Deal with the Talkoholic in Your Life


Image Source: Linda Wagner

I’ve just spent the last five minutes completely ignoring somebody as they rattle on about how annoying such-and-such is because “they just talk forever and there’s no point to it”. How ironic.

People lacking in verbal communication awareness have always interested me. Well, if I’m being completely honest, such people actually annoy the freaking hell out of me. Specifically, I mean those who talk incessantly about themselves and overshare their opinion with little regard for your contribution to the ‘conversation’.

It seems to me that such people fail to recognise or appreciate the fact that conversations are a two-way street. You know the types I mean – those who are oblivious to the fact that there must be give and take in verbal communication to enable a balanced, fulfilling and respectful interaction.


* Maybe they’ve been a friend of yours for years, a sociable, talkative extrovert who rarely lets you get a word in and gibbers on incessantly?

* Maybe they’re a work colleague who constantly breaks your concentration with every minute detail of their life and ‘ground-breaking’ views?

* Maybe they’re a family member who always seems to direct the conversation back to them whenever you’re attempting to express yourself?

* Maybe they’re an authoritative figure who monopolises conversations and is unreceptive to contributions to the conversation by anyone besides themselves?

* Maybe they’re your partner who often seems to lack the ability to listen effectively and has a habit of interrupting you when you are speaking?

Yes, it’s easy to point the finger and cry that such people are inconsiderate, controlling, self-centred, and in need of validation. If this was true, however, we would be looking at a population saturated with sociopaths. As sociopaths account for only four per cent of the population, I believe that the key trait held by the majority of these dysfunctional communicators is a lack of awareness.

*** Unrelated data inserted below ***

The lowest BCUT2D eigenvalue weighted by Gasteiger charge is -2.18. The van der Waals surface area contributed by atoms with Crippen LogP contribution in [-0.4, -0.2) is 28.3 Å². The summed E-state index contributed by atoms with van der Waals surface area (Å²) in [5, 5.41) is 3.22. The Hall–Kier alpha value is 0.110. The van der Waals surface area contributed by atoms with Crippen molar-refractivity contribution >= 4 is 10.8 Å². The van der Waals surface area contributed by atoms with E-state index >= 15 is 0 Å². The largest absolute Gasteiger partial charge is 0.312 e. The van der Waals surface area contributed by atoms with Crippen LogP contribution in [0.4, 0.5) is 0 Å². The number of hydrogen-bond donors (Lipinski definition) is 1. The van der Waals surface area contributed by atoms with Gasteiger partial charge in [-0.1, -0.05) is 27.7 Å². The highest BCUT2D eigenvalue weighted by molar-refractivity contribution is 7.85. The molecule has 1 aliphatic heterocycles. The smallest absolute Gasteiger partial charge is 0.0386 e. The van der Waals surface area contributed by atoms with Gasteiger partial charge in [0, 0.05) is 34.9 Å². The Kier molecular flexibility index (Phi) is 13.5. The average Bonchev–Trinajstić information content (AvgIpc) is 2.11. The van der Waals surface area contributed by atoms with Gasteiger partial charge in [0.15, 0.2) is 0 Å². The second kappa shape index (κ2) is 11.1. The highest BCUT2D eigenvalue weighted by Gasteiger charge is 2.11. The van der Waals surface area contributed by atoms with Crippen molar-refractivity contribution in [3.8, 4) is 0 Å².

I really hope so, as I can confidently say that much more than four per cent of people in my life are predisposed to providing me with an auditory overload!


To be fair, it’s true that most people love nothing more than to talk about themselves. Self-satisfaction and much enjoyment can be achieved when talking about oneself. We are able to offload and vent our emotions, share knowledge and humour, work through thoughts and feelings and express independent views and interpretations.

However, there are those who seem to prefer talking at you, not with you. It’s these people who are missing out on a vital component in personal growth and a living a full and rewarding life – the knowledge and fulfilment gained through balanced and respectful communication.

* Not all people are interested in hearing every single detail about your weekend, the highlights are perfectly adequate…

* That person you just interrupted (again) was actually trying to help you…

* Your verbal display of expertise relating to your field of knowledge is fascinating to you, but others may find it boring…

Conversations aren’t about waiting for the other person to finish so that you can have your turn – communication isn’t a game. Conversations are about sharing knowledge, offering support, wisdom and insight in addition to creating a bond with others through a delicate balance of give and take.

This requires a heavy dose of compassion and awareness – self-awareness and awareness of others.


Personally, I have tried numerous attempts at handling the incessant talkers in my life. Standing my ground and demanding that my voice be heard hasn’t worked (as the volume or urgency of the talker simply increases, or, my behaviour is perceived as rude). Pointing out the dominating conversational style to the individual hasn’t worked (people can only change if they believe that they have a problem, or care). Admitting defeat and keeping my mouth shut hasn’t worked (as it destroyed my soul, to put it bluntly)!

Reducing contact with these energy-saps can help, however you’re left dreading your next interaction with them.


So, what is there left to do the next time you’re faced with the incessant rude talker in your life? Well, instead of becoming frustrated, hurt and angry, there is one last self-preservation tactic worth trying in order to preserve what’s left of your sanity.

That is, to simply ignore them. “Yeah”, “uh huh”, “mmm hmm” is banned from your vocabulary when they’re rudely ranting on. No positive or engaging body language either. In fact, if they’ve been disrespectful enough, you’re allowed to walk away.

Even if they fail to detect your disengagement (which is often the case), at least you have less invested in the conversation so that you can concentrate on more important things.

“What’s that thing-a-ma-jig again? Oh yeah, MY life.”

Yes, ignoring is a difficult task for the people pleasers out there, but remember that reinforcing negative and destructive behaviour doesn’t do anyone any favours. You deserve better than to let other peoples words metaphorically walk all over you.

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